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Plastic pollution: why chemical recycling could provide a solution


The world is drowning in plastic. About 60% of the more than 8,700 million metric tonnes of plastic ever made is no longer in use, instead sat mostly in landfill or released to the environment. That equals over 400kg of plastic waste for every one of the 7.6 billion people on the planet.

One reason for this is that many plastics are not recyclable in our current system. And even those that are recyclable still go to landfill eventually.

Plastics cannot be recycled infinitely, at least not using traditional techniques. Most are only given one new lease of life before they end up in the earth, the ocean or an incinerator. But there is hope in a different form of recycling known as chemical recycling.

Traditional physical or mechanical recycling typically grinds down plastic into smaller parts that are then mixed and moulded together to create lower grade plastic products. Chemical recycling, on the other hand, breaks the plastic down to the molecular level, making available “platform molecules” that can then be used to make other materials. It’s early days for this idea but, in principle, it could open up a whole range of opportunities.

Plastics are a broad classification of materials known as polymers, which are made from small “monomer” building block molecules composed mostly from carbon and hydrogen. The challenge in chemically recycling plastic involves finding the right techniques to break down and reconstitute the material into a variety of end products while minimising waste.

All this needs to be done in a productive, economic, large-scale and carbon-neutral way. The eventual solution should create less harm than the problem it is trying to solve.

The monomers that make up plastics can take a variety of shapes and sizes: some are straight lines, some are branched and some have rings. The ways that they are bonded together determines the plastic’s material properties, including how easy it is to break them down, their melting temperatures and so forth.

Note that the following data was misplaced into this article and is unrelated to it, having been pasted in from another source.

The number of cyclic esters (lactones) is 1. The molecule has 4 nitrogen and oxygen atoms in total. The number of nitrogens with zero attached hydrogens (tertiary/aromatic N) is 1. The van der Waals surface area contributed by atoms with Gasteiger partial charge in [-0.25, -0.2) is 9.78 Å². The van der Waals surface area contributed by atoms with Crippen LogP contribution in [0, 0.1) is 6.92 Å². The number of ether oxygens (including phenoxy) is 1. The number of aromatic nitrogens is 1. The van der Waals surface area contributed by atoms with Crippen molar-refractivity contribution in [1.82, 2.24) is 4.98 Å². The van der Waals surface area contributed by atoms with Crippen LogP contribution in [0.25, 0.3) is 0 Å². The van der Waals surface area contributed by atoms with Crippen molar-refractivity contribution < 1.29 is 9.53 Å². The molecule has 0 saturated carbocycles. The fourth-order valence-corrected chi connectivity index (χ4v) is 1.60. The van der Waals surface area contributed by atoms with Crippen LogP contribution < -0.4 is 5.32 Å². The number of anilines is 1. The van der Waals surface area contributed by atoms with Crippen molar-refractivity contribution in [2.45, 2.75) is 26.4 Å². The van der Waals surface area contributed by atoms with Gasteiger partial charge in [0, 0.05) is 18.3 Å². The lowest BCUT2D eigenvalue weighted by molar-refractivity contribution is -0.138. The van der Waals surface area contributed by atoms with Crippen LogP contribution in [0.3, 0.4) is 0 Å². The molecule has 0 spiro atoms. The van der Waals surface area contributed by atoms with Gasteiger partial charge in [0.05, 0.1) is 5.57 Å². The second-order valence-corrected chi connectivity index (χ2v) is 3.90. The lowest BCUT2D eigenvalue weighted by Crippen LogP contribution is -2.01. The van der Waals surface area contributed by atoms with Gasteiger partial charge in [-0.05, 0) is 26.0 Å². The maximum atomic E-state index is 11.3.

In the most simple terms, breaking chemical bonds is all a matter of energy. Plastics are largely very stable materials so they generally need a good deal of energy to break them down, usually in the form of heat to cause a process called pyrolysis. You can have more precise control over the breakdown using the right catalyst, a material that sparks the chemical reaction from a specific location in the polymer chain.

One example of a catalyst is the type of biological molecule known as an enzyme. These occur in living organisms and play a vital part in processes in the body such as digestion. There are up to 50 known “plastivore” micro-organisms that can digest plastic because they contain enzymes that help break it down.

But using these natural processes can be challenging because you have to keep the biological organisms alive, so they require very specific conditions such as temperature and pH levels, and they often take a long time to complete the process. However, with more research they might be used commercially in the future.

Other catalysts can work quite quickly. For example, my colleagues and I have demonstrated that it’s possible to use iron nanoparticles to help turn black plastic (one of the most difficult types to recycle) into carbon nanotubes in a matter of moments. We were then able to use this new material to build electrical components such as data cables to transmit information to a speaker system to play music.

New techniques

There is a global effort in this growing field to develop new techniques. Research has shown you can chemically recycle old cooking oil (a natural polymer) into a biodegradable resin for use in 3D printers. Other waste materials such as food, rubber and plastics can be used to rapidly produce graphene (a one-atom-thick form of carbon). Scientists have also developed a way to repeatedly recycle bioplastics instead of leaving them to slowly biodegrade and release carbon dioxide.

Chemical recycling could compliment mechanical recycling, especially for problem materials in physical recycling such as thin films and microplastics. These get trapped in the grinding machinery because of their small size and strength, causing the whole system to get stuck, slow down or even stop entirely and need cleaning. The grinders can’t work on thin films, let alone microplastic materials that are hundreds of times smaller.

Many of these techniques have been demonstrated in the laboratory and there are several companies now doing this at a commercial level. These processes take time, expertise and money. But until we stop using plastics this a growing field of opportunity for investment to develop a circular carbon economy thanks to the use of chemical recycling of plastics.


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